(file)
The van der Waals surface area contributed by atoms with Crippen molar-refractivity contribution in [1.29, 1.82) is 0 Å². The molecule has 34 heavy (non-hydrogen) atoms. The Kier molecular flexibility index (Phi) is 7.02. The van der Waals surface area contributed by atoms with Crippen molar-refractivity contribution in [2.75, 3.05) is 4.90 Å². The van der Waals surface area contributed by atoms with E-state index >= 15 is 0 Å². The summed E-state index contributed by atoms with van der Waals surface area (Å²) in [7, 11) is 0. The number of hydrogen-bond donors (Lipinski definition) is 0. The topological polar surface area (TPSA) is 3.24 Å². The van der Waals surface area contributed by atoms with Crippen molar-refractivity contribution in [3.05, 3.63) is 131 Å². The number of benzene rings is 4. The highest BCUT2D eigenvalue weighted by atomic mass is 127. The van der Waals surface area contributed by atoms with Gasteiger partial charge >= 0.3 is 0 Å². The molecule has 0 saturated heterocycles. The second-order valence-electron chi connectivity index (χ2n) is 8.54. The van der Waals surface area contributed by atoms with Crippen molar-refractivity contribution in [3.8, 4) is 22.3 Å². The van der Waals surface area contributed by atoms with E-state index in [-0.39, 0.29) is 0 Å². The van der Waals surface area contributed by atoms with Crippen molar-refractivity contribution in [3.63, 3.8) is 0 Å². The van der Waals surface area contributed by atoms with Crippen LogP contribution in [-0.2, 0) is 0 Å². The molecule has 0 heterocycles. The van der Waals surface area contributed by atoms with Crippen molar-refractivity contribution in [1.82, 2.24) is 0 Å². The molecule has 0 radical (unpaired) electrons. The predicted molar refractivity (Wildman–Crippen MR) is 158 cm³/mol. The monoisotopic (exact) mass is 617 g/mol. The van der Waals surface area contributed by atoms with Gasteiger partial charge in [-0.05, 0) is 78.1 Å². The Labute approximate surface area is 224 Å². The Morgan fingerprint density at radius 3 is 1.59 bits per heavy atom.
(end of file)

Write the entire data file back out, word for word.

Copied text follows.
The van der Waals surface area contributed by atoms with Crippen molar-refractivity contribution in [1.29, 1.82) is 0 Å². The molecule has 34 heavy (non-hydrogen) atoms. The Kier molecular flexibility index (Phi) is 7.02. The van der Waals surface area contributed by atoms with Crippen molar-refractivity contribution in [2.75, 3.05) is 4.90 Å². The van der Waals surface area contributed by atoms with E-state index >= 15 is 0 Å². The summed E-state index contributed by atoms with van der Waals surface area (Å²) in [7, 11) is 0. The number of hydrogen-bond donors (Lipinski definition) is 0. The topological polar surface area (TPSA) is 3.24 Å². The van der Waals surface area contributed by atoms with Crippen molar-refractivity contribution in [3.05, 3.63) is 131 Å². The number of benzene rings is 4. The highest BCUT2D eigenvalue weighted by atomic mass is 127. The van der Waals surface area contributed by atoms with Gasteiger partial charge >= 0.3 is 0 Å². The molecule has 0 saturated heterocycles. The second-order valence-electron chi connectivity index (χ2n) is 8.54. The van der Waals surface area contributed by atoms with Crippen molar-refractivity contribution in [3.8, 4) is 22.3 Å². The van der Waals surface area contributed by atoms with E-state index in [-0.39, 0.29) is 0 Å². The van der Waals surface area contributed by atoms with Crippen molar-refractivity contribution in [3.63, 3.8) is 0 Å². The van der Waals surface area contributed by atoms with Crippen LogP contribution in [-0.2, 0) is 0 Å². The molecule has 0 heterocycles. The van der Waals surface area contributed by atoms with Crippen molar-refractivity contribution in [1.82, 2.24) is 0 Å². The molecule has 0 radical (unpaired) electrons. The predicted molar refractivity (Wildman–Crippen MR) is 158 cm³/mol. The monoisotopic (exact) mass is 617 g/mol. The van der Waals surface area contributed by atoms with Gasteiger partial charge in [-0.05, 0) is 78.1 Å². The Labute approximate surface area is 224 Å². The Morgan fingerprint density at radius 3 is 1.59 bits per heavy atom.